This week a crocodile exploded in the British Museum.  It was in a crate in the vaults.  The curators had been aware for years that this reptile of prodigious size and weight, mummified in the XVth dynasty was emitted foul smelling gases.  This had been noticed by the public.  There were complaints.  So they nailed it up in a heavy wooden crate and took it down to the cellars and stored it in a room marked Egypt  amid sarcophagi, mummies and other assorted artefacts.  Other crates were heaped on top of it, but this did not prevent the smell from seeping out of the box, spreading through the underground chamber and oozing through cracks in the ceiling and floorboards to infect the chamber of Assyria and Persia.  On winter days when the windows were closed and the air conditioning switched off, the smell was so bad that even the stern profiles of the Assyrian warriors, immortalised since Sennacherib, wrinkled their noses.  

Nobody knew what caused the explosion.   Maybe it one of the curator’s assistants lit up in an attempt to disguise the stench.  It later emerged that not all of the charred bodies the police found in the wreckage had been mummified.  The explosion punched a hole through two floors, destroying for the second time the Persian Empire and severely disturbing the erotic façade of the Temple of Arasnipur, excavated from a site near Mumbai.  The curator was devastated.  On television and white faced, he said,  ‘It had completely destroyed our only record of pre-Christian Mesapotamia.  It would cost millions of pounds to rebuild the gallery and restock it, but the cost in terms of our human heritage and culture is incalculable.  This is devastating.’   Asked if the museum had any idea of the risk, the poor man admitted that they had known of the gases leaking from the croc for years, but literally covered it up.  ‘I have today tendered my resignation to the Culture Secretary.’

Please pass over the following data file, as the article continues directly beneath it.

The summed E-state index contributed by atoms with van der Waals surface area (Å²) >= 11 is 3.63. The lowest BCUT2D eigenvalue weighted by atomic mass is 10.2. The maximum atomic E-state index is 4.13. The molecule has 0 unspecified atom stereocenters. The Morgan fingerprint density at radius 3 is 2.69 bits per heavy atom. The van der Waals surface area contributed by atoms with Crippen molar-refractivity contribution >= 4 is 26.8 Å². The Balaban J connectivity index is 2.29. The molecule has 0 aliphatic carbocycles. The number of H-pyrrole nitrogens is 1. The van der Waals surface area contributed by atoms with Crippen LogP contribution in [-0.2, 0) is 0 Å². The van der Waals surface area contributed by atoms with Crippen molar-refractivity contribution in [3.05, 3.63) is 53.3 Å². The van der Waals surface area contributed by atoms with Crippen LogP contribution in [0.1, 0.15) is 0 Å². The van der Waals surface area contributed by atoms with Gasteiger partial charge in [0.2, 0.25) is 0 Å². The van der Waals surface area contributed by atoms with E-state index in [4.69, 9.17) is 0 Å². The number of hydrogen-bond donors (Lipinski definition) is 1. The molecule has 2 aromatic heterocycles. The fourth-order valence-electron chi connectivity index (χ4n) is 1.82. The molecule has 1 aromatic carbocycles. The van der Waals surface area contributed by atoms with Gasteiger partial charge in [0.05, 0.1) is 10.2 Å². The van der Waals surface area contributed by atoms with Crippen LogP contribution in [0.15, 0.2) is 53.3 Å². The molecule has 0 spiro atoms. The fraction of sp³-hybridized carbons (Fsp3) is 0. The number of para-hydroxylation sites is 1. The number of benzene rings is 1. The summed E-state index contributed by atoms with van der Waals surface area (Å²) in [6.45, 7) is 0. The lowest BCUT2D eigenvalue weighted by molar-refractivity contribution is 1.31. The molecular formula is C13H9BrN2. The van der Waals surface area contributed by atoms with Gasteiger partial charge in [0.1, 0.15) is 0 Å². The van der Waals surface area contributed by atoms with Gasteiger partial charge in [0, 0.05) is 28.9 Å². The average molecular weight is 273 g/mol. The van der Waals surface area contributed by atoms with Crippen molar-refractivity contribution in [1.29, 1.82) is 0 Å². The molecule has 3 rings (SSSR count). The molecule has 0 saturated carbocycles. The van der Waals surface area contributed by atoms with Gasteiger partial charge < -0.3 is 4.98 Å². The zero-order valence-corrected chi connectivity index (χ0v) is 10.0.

But this was only latest in a series of embarrassments for the Rt Honorable Mr Christopher Smith.  Only a few months previously, he had received a report recommending urgent refurbishment of the middle eastern section of the British Museum.  He had forwarded it to the Chancellor,  Gordon Brown, who refused to allocate additional funds and advised him to set up a committee.  Mr Smith resigned, the Chancellor was exposed, the government discredited and the Prime Minister went to the country. 

 The moral of this tale: Unless dark prehistoric secrets are dealt with, they can tend to emerge with devastating consequences.

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